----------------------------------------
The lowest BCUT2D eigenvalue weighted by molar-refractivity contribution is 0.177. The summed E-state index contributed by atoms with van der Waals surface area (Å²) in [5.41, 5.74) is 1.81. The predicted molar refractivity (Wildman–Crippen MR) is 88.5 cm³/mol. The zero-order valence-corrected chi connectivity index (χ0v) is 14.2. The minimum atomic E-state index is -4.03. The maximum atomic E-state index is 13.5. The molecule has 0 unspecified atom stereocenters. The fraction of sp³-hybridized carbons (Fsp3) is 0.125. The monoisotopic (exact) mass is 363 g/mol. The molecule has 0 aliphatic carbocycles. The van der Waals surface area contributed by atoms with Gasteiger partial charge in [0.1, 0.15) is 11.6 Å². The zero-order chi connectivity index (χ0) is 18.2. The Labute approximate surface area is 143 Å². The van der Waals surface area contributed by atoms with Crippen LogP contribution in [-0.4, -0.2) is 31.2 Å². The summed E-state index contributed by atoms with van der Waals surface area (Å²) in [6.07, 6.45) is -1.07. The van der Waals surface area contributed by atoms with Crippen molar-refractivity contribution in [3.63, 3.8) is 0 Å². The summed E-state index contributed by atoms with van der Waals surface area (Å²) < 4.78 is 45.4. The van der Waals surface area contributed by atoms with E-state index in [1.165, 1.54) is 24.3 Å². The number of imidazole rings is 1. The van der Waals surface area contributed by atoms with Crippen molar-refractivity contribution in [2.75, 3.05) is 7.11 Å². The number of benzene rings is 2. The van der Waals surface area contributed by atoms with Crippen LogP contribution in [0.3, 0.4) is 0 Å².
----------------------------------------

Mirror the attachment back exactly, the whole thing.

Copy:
The lowest BCUT2D eigenvalue weighted by molar-refractivity contribution is 0.177. The summed E-state index contributed by atoms with van der Waals surface area (Å²) in [5.41, 5.74) is 1.81. The predicted molar refractivity (Wildman–Crippen MR) is 88.5 cm³/mol. The zero-order valence-corrected chi connectivity index (χ0v) is 14.2. The minimum atomic E-state index is -4.03. The maximum atomic E-state index is 13.5. The molecule has 0 unspecified atom stereocenters. The fraction of sp³-hybridized carbons (Fsp3) is 0.125. The monoisotopic (exact) mass is 363 g/mol. The molecule has 0 aliphatic carbocycles. The van der Waals surface area contributed by atoms with Gasteiger partial charge in [0.1, 0.15) is 11.6 Å². The zero-order chi connectivity index (χ0) is 18.2. The Labute approximate surface area is 143 Å². The van der Waals surface area contributed by atoms with Crippen LogP contribution in [-0.4, -0.2) is 31.2 Å². The summed E-state index contributed by atoms with van der Waals surface area (Å²) in [6.07, 6.45) is -1.07. The van der Waals surface area contributed by atoms with Crippen molar-refractivity contribution in [3.63, 3.8) is 0 Å². The summed E-state index contributed by atoms with van der Waals surface area (Å²) < 4.78 is 45.4. The van der Waals surface area contributed by atoms with E-state index in [1.165, 1.54) is 24.3 Å². The number of imidazole rings is 1. The van der Waals surface area contributed by atoms with Crippen molar-refractivity contribution in [2.75, 3.05) is 7.11 Å². The number of benzene rings is 2. The van der Waals surface area contributed by atoms with Crippen LogP contribution in [0.3, 0.4) is 0 Å².